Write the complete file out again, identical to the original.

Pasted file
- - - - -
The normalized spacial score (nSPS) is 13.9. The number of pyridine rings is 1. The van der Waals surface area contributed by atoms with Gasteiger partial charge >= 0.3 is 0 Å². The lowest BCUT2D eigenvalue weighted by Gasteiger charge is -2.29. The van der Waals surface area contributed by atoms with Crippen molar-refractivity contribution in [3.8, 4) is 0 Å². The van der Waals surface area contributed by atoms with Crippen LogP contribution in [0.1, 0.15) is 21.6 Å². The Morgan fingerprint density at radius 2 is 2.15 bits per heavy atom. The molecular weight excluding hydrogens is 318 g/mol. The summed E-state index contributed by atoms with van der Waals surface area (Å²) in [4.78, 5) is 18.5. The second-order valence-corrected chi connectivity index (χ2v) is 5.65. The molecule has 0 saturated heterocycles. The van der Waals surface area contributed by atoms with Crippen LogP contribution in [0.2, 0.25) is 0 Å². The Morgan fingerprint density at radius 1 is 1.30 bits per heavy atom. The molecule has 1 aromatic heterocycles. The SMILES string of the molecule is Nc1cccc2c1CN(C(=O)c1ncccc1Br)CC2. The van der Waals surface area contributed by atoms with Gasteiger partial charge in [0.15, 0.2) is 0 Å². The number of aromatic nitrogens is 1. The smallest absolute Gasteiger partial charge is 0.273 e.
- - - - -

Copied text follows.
The normalized spacial score (nSPS) is 13.9. The number of pyridine rings is 1. The van der Waals surface area contributed by atoms with Gasteiger partial charge >= 0.3 is 0 Å². The lowest BCUT2D eigenvalue weighted by Gasteiger charge is -2.29. The van der Waals surface area contributed by atoms with Crippen molar-refractivity contribution in [3.8, 4) is 0 Å². The van der Waals surface area contributed by atoms with Crippen LogP contribution in [0.1, 0.15) is 21.6 Å². The Morgan fingerprint density at radius 2 is 2.15 bits per heavy atom. The molecular weight excluding hydrogens is 318 g/mol. The summed E-state index contributed by atoms with van der Waals surface area (Å²) in [4.78, 5) is 18.5. The second-order valence-corrected chi connectivity index (χ2v) is 5.65. The molecule has 0 saturated heterocycles. The van der Waals surface area contributed by atoms with Crippen LogP contribution in [0.2, 0.25) is 0 Å². The Morgan fingerprint density at radius 1 is 1.30 bits per heavy atom. The molecule has 1 aromatic heterocycles. The SMILES string of the molecule is Nc1cccc2c1CN(C(=O)c1ncccc1Br)CC2. The van der Waals surface area contributed by atoms with Gasteiger partial charge in [0.15, 0.2) is 0 Å². The number of aromatic nitrogens is 1. The smallest absolute Gasteiger partial charge is 0.273 e.